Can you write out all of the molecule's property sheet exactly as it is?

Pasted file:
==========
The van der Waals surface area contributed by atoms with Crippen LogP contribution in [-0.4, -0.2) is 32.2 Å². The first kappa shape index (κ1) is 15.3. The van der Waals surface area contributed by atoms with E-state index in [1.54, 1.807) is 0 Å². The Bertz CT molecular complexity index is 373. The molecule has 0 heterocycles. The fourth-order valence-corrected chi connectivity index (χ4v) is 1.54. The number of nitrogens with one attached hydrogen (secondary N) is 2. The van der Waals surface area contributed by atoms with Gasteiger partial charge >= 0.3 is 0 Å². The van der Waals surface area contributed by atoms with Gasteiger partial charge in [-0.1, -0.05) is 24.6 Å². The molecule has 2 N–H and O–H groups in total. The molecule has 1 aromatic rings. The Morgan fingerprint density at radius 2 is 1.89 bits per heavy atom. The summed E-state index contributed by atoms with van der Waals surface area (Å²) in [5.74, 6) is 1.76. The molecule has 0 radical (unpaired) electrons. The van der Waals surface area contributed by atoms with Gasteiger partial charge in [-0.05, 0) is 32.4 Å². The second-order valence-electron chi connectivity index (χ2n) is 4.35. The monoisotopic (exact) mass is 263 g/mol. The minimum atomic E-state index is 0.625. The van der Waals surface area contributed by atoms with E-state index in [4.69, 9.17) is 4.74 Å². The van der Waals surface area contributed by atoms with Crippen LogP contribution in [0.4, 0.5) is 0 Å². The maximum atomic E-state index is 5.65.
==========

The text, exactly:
The van der Waals surface area contributed by atoms with Crippen LogP contribution in [-0.4, -0.2) is 32.2 Å². The first kappa shape index (κ1) is 15.3. The van der Waals surface area contributed by atoms with E-state index in [1.54, 1.807) is 0 Å². The Bertz CT molecular complexity index is 373. The molecule has 0 heterocycles. The fourth-order valence-corrected chi connectivity index (χ4v) is 1.54. The number of nitrogens with one attached hydrogen (secondary N) is 2. The van der Waals surface area contributed by atoms with Gasteiger partial charge >= 0.3 is 0 Å². The van der Waals surface area contributed by atoms with Gasteiger partial charge in [-0.1, -0.05) is 24.6 Å². The molecule has 2 N–H and O–H groups in total. The molecule has 1 aromatic rings. The Morgan fingerprint density at radius 2 is 1.89 bits per heavy atom. The summed E-state index contributed by atoms with van der Waals surface area (Å²) in [5.74, 6) is 1.76. The molecule has 0 radical (unpaired) electrons. The van der Waals surface area contributed by atoms with Gasteiger partial charge in [-0.05, 0) is 32.4 Å². The second-order valence-electron chi connectivity index (χ2n) is 4.35. The monoisotopic (exact) mass is 263 g/mol. The minimum atomic E-state index is 0.625. The van der Waals surface area contributed by atoms with E-state index in [4.69, 9.17) is 4.74 Å². The van der Waals surface area contributed by atoms with Crippen LogP contribution in [0.4, 0.5) is 0 Å². The maximum atomic E-state index is 5.65.